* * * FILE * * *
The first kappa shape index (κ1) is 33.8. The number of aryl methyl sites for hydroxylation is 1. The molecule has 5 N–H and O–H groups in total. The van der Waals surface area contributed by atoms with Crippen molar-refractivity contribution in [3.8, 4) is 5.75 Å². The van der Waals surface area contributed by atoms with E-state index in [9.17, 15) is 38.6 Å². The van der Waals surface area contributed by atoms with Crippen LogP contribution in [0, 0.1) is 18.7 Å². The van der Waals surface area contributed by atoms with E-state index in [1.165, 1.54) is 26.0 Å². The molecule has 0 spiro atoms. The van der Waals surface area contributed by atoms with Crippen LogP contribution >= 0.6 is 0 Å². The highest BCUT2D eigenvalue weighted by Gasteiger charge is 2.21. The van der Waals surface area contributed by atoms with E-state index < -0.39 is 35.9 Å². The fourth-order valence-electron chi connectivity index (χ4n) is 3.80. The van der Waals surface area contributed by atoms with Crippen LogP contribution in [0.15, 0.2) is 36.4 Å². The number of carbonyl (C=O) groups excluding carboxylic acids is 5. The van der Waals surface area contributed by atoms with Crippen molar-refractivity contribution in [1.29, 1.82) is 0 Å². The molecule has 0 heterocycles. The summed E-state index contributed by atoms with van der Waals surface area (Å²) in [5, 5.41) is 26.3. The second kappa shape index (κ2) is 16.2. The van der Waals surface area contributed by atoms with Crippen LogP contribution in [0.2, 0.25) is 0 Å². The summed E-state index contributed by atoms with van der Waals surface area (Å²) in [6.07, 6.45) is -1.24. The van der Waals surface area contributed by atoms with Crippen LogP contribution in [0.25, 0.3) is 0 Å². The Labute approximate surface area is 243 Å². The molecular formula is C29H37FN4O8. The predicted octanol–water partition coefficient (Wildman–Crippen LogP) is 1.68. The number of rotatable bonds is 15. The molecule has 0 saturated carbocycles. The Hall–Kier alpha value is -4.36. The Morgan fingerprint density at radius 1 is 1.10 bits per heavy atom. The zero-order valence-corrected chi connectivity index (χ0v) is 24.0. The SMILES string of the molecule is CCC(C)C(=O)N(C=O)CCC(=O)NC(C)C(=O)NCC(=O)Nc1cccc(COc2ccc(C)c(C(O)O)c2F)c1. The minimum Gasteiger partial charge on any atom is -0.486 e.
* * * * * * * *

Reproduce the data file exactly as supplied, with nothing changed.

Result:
The first kappa shape index (κ1) is 33.8. The number of aryl methyl sites for hydroxylation is 1. The molecule has 5 N–H and O–H groups in total. The van der Waals surface area contributed by atoms with Crippen molar-refractivity contribution in [3.8, 4) is 5.75 Å². The van der Waals surface area contributed by atoms with E-state index in [9.17, 15) is 38.6 Å². The van der Waals surface area contributed by atoms with Crippen LogP contribution in [0, 0.1) is 18.7 Å². The van der Waals surface area contributed by atoms with E-state index in [1.165, 1.54) is 26.0 Å². The molecule has 0 spiro atoms. The van der Waals surface area contributed by atoms with Crippen LogP contribution >= 0.6 is 0 Å². The highest BCUT2D eigenvalue weighted by Gasteiger charge is 2.21. The van der Waals surface area contributed by atoms with E-state index < -0.39 is 35.9 Å². The fourth-order valence-electron chi connectivity index (χ4n) is 3.80. The van der Waals surface area contributed by atoms with Crippen LogP contribution in [0.15, 0.2) is 36.4 Å². The number of carbonyl (C=O) groups excluding carboxylic acids is 5. The van der Waals surface area contributed by atoms with Crippen molar-refractivity contribution in [1.29, 1.82) is 0 Å². The molecule has 0 heterocycles. The summed E-state index contributed by atoms with van der Waals surface area (Å²) in [5, 5.41) is 26.3. The second kappa shape index (κ2) is 16.2. The van der Waals surface area contributed by atoms with Crippen LogP contribution in [0.2, 0.25) is 0 Å². The summed E-state index contributed by atoms with van der Waals surface area (Å²) in [6.07, 6.45) is -1.24. The van der Waals surface area contributed by atoms with Crippen LogP contribution in [0.25, 0.3) is 0 Å². The Labute approximate surface area is 243 Å². The molecular formula is C29H37FN4O8. The predicted octanol–water partition coefficient (Wildman–Crippen LogP) is 1.68. The number of rotatable bonds is 15. The molecule has 0 saturated carbocycles. The Hall–Kier alpha value is -4.36. The Morgan fingerprint density at radius 1 is 1.10 bits per heavy atom. The zero-order valence-corrected chi connectivity index (χ0v) is 24.0. The SMILES string of the molecule is CCC(C)C(=O)N(C=O)CCC(=O)NC(C)C(=O)NCC(=O)Nc1cccc(COc2ccc(C)c(C(O)O)c2F)c1. The minimum Gasteiger partial charge on any atom is -0.486 e.